VBoxManage sharedfolder add "<virtual machine>" -name "<share name>" -hostpath "<host path>"


where <virtual machine> is the name of the virtual machine to which the shared folder is to made available, <share name> is the name to be assigned to the share and <host path> is the path to the folder on the host file system. For example to make C:\Temp on the host system a shared folder named MyShare available to a virtual machine named Fedora 10, the following command would need to be executed:

vboxmanage sharedfolder add "Fedora 10" -name "MyShare" -hostpath "C:\Temp"

VirtualBox Command Line Management Interface Version 2.1.4
(C) 2005-2009 Sun Microsystems, Inc.
All rights reserved.

Note that the target virtual machine must be power off before the command is executed. Failure to meet this requirement will result in output similar to the following:

[!] FAILED calling a->virtualBox->OpenSession(a->session, uuid) at line 4233!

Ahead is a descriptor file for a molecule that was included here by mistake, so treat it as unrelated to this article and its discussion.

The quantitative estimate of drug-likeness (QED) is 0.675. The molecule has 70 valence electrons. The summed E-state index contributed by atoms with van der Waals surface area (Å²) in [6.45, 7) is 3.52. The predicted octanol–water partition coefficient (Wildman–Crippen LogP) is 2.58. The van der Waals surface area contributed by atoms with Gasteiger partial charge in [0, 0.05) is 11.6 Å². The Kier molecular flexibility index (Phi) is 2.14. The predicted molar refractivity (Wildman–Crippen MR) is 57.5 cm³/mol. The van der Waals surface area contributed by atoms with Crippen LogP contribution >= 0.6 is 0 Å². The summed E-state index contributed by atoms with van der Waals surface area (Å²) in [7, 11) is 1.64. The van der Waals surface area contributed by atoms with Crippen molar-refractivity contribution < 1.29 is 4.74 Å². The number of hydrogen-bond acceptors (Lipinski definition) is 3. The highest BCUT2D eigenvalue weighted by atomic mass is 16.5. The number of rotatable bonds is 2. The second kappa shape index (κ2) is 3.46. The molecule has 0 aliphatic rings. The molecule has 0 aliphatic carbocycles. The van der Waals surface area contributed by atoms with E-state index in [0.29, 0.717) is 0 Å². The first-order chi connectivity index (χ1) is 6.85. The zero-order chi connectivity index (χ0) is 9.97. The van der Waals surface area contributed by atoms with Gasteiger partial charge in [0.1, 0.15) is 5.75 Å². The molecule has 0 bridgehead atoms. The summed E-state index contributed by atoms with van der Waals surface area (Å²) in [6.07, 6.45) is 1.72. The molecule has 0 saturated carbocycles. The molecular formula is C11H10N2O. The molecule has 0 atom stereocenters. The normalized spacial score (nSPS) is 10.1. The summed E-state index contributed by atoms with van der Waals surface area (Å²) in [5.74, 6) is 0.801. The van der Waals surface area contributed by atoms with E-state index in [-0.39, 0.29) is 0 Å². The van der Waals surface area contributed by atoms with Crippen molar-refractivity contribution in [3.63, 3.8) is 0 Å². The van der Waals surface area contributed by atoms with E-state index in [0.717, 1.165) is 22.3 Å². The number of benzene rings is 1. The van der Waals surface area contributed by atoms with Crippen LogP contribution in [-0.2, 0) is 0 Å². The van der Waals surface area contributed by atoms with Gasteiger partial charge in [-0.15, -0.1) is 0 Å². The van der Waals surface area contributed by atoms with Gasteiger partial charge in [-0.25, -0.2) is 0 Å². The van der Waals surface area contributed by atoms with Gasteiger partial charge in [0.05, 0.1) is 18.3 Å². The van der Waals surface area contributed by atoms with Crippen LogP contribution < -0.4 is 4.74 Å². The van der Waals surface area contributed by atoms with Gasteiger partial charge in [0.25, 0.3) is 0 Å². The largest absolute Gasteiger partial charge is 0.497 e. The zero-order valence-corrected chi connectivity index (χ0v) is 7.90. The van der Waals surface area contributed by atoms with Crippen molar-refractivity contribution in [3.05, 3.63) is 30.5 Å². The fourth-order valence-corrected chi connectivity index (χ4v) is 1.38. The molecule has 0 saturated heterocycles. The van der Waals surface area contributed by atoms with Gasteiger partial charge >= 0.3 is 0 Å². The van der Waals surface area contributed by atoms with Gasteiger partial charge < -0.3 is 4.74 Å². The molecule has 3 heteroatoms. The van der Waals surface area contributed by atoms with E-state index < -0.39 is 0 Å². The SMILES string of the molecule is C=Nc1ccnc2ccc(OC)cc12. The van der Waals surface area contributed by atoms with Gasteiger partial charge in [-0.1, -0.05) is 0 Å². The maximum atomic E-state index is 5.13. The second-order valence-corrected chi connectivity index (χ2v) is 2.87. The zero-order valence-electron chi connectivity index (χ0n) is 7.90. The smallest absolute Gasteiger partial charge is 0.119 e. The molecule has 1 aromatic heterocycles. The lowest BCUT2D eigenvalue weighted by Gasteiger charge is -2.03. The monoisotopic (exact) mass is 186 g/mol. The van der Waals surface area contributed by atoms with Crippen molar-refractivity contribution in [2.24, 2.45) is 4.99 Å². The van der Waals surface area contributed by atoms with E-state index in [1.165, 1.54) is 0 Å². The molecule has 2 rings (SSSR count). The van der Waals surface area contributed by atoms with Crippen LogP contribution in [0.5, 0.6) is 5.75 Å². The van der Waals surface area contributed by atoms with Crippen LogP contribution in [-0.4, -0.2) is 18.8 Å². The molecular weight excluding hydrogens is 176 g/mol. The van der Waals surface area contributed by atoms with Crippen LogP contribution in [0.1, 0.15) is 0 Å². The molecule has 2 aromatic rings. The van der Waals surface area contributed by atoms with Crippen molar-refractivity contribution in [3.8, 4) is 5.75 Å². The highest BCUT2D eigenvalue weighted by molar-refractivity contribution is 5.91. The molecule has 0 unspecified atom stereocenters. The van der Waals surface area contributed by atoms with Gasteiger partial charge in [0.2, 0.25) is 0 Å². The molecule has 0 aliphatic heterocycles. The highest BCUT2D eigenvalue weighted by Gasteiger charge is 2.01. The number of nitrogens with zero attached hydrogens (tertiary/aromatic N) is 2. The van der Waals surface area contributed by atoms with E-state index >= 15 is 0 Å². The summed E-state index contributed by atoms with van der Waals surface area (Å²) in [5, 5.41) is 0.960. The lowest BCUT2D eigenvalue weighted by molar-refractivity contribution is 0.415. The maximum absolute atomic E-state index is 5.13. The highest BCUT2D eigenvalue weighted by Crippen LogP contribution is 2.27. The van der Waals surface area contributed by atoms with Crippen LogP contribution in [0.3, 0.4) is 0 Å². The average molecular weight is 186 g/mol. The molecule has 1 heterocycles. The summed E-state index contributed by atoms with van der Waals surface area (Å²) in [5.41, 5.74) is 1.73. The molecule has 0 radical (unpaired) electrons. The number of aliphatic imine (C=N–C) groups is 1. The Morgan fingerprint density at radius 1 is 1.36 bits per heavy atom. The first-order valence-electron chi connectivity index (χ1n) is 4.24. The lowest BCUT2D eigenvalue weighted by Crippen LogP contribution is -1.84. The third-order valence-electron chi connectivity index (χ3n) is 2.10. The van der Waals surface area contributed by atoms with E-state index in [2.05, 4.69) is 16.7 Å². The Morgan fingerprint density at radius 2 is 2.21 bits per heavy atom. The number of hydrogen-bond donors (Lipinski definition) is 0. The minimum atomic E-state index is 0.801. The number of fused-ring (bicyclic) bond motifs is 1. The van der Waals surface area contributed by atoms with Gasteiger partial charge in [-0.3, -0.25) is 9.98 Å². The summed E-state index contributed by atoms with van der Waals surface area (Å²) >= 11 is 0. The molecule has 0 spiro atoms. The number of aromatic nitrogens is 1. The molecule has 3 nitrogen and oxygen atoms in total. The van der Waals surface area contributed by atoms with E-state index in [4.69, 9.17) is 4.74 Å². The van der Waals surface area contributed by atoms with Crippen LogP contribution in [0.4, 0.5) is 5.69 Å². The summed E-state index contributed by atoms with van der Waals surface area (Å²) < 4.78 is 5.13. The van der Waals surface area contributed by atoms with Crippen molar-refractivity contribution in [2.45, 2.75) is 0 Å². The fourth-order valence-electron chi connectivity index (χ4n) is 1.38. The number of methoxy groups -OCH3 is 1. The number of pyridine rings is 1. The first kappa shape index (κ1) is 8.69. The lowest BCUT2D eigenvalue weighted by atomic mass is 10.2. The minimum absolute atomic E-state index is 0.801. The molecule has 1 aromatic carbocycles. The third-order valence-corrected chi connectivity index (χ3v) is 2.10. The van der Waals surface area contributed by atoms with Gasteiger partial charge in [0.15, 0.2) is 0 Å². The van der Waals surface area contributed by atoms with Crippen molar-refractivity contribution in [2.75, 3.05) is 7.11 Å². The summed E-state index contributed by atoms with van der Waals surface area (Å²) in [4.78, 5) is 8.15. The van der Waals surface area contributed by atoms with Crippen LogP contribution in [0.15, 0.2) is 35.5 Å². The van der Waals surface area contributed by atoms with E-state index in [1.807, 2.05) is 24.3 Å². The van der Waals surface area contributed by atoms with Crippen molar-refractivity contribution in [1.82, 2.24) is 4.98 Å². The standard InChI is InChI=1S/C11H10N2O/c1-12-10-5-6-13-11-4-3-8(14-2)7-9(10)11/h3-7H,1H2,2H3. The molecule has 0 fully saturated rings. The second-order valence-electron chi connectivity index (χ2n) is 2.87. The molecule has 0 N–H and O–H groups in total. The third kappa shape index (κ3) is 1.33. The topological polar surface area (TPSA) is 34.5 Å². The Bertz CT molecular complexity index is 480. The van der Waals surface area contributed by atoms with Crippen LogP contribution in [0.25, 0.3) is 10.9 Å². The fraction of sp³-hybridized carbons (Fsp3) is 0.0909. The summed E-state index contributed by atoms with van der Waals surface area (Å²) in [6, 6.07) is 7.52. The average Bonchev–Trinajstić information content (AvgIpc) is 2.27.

[!] Primary RC  = VBOX_E_INVALID_OBJECT_STATE (0x80BB0007) - Current object stat
e prohibits operation
[!] Full error info present: true , basic error info present: true
[!] Result Code = VBOX_E_INVALID_OBJECT_STATE (0x80BB0007) - Current object stat
e prohibits operation
[!] Text        = A session for the machine 'Fedora 10' is currently open (or be
ing closed)
[!] Component   = Machine, Interface: IMachine, {ea6fb7ea-1993-4642-b113-f29eb39
e0df0}
[!] Callee      = IVirtualBox, {339abca2-f47a-4302-87f5-7bc324e6bbde}

To resolve this problem, power off the virtual machine and repeat the command.

The previously created shared folder may be removed using the VBoxManage tool as follows:

C:\Program Files\Sun\xVM VirtualBox>vboxmanage sharedfolder remove "Fedora 10" -name "MyShare"